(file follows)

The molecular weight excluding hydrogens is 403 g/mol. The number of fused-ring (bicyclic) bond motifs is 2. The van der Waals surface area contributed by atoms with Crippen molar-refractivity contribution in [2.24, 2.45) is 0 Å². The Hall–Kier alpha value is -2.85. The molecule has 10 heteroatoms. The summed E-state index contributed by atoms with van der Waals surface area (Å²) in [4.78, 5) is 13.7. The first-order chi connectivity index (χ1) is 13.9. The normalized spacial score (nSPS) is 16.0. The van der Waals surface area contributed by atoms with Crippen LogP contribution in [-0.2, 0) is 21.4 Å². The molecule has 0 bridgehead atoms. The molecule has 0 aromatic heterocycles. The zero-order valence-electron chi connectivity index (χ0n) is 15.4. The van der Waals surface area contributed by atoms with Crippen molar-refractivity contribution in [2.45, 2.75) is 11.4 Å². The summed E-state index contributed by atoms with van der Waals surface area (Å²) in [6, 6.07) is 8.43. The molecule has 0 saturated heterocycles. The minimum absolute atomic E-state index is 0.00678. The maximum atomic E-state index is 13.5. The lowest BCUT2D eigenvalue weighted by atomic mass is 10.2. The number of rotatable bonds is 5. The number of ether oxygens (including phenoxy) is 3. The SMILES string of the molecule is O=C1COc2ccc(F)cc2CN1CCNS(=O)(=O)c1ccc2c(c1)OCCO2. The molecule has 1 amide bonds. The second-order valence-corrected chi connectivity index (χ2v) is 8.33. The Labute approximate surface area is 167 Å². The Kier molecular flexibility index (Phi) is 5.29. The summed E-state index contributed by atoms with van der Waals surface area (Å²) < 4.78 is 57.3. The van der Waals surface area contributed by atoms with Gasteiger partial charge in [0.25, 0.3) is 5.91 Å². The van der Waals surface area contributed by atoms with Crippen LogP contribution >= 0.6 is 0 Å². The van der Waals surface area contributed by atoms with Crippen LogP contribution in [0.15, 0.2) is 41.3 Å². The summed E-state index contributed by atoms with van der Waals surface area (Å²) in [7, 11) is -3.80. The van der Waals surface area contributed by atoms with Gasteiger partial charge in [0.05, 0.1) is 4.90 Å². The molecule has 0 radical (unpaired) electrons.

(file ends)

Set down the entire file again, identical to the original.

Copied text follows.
The molecular weight excluding hydrogens is 403 g/mol. The number of fused-ring (bicyclic) bond motifs is 2. The van der Waals surface area contributed by atoms with Crippen molar-refractivity contribution in [2.24, 2.45) is 0 Å². The Hall–Kier alpha value is -2.85. The molecule has 10 heteroatoms. The summed E-state index contributed by atoms with van der Waals surface area (Å²) in [4.78, 5) is 13.7. The first-order chi connectivity index (χ1) is 13.9. The normalized spacial score (nSPS) is 16.0. The van der Waals surface area contributed by atoms with Crippen LogP contribution in [-0.2, 0) is 21.4 Å². The molecule has 0 bridgehead atoms. The molecule has 0 aromatic heterocycles. The zero-order valence-electron chi connectivity index (χ0n) is 15.4. The van der Waals surface area contributed by atoms with Crippen molar-refractivity contribution in [2.45, 2.75) is 11.4 Å². The summed E-state index contributed by atoms with van der Waals surface area (Å²) in [6, 6.07) is 8.43. The molecule has 0 saturated heterocycles. The minimum absolute atomic E-state index is 0.00678. The maximum atomic E-state index is 13.5. The lowest BCUT2D eigenvalue weighted by atomic mass is 10.2. The number of rotatable bonds is 5. The number of ether oxygens (including phenoxy) is 3. The SMILES string of the molecule is O=C1COc2ccc(F)cc2CN1CCNS(=O)(=O)c1ccc2c(c1)OCCO2. The molecule has 1 amide bonds. The second-order valence-corrected chi connectivity index (χ2v) is 8.33. The Labute approximate surface area is 167 Å². The Kier molecular flexibility index (Phi) is 5.29. The summed E-state index contributed by atoms with van der Waals surface area (Å²) < 4.78 is 57.3. The van der Waals surface area contributed by atoms with Gasteiger partial charge in [0.25, 0.3) is 5.91 Å². The van der Waals surface area contributed by atoms with Crippen LogP contribution >= 0.6 is 0 Å². The van der Waals surface area contributed by atoms with Crippen LogP contribution in [0.15, 0.2) is 41.3 Å². The summed E-state index contributed by atoms with van der Waals surface area (Å²) in [7, 11) is -3.80. The van der Waals surface area contributed by atoms with Gasteiger partial charge in [0.05, 0.1) is 4.90 Å². The molecule has 0 radical (unpaired) electrons.